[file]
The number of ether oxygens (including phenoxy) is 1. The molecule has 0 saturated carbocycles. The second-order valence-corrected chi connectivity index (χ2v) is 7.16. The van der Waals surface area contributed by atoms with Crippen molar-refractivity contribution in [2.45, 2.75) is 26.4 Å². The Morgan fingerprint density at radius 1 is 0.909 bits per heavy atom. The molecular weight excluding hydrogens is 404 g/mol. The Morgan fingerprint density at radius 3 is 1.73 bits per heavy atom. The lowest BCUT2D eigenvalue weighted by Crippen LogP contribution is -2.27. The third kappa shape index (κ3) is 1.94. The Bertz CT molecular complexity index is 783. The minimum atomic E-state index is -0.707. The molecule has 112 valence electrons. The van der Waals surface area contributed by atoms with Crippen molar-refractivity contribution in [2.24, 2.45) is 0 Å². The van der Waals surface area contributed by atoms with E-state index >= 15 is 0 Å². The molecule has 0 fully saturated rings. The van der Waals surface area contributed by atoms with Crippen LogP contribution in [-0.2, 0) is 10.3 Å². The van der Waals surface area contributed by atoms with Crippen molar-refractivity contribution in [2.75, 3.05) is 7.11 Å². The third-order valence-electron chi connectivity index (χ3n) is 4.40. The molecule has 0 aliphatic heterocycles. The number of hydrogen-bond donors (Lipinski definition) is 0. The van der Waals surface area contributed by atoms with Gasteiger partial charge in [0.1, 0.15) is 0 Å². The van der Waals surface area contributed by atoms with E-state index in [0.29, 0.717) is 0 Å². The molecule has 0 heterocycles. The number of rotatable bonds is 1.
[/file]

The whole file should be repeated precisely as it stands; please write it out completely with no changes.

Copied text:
The number of ether oxygens (including phenoxy) is 1. The molecule has 0 saturated carbocycles. The second-order valence-corrected chi connectivity index (χ2v) is 7.16. The van der Waals surface area contributed by atoms with Crippen molar-refractivity contribution in [2.45, 2.75) is 26.4 Å². The Morgan fingerprint density at radius 1 is 0.909 bits per heavy atom. The molecular weight excluding hydrogens is 404 g/mol. The Morgan fingerprint density at radius 3 is 1.73 bits per heavy atom. The lowest BCUT2D eigenvalue weighted by Crippen LogP contribution is -2.27. The third kappa shape index (κ3) is 1.94. The Bertz CT molecular complexity index is 783. The minimum atomic E-state index is -0.707. The molecule has 112 valence electrons. The van der Waals surface area contributed by atoms with Crippen molar-refractivity contribution in [2.24, 2.45) is 0 Å². The van der Waals surface area contributed by atoms with E-state index >= 15 is 0 Å². The molecule has 0 fully saturated rings. The van der Waals surface area contributed by atoms with Crippen LogP contribution in [-0.2, 0) is 10.3 Å². The van der Waals surface area contributed by atoms with Crippen molar-refractivity contribution in [2.75, 3.05) is 7.11 Å². The third-order valence-electron chi connectivity index (χ3n) is 4.40. The molecule has 0 aliphatic heterocycles. The number of hydrogen-bond donors (Lipinski definition) is 0. The van der Waals surface area contributed by atoms with Gasteiger partial charge in [0.1, 0.15) is 0 Å². The van der Waals surface area contributed by atoms with E-state index in [0.29, 0.717) is 0 Å². The molecule has 0 heterocycles. The number of rotatable bonds is 1.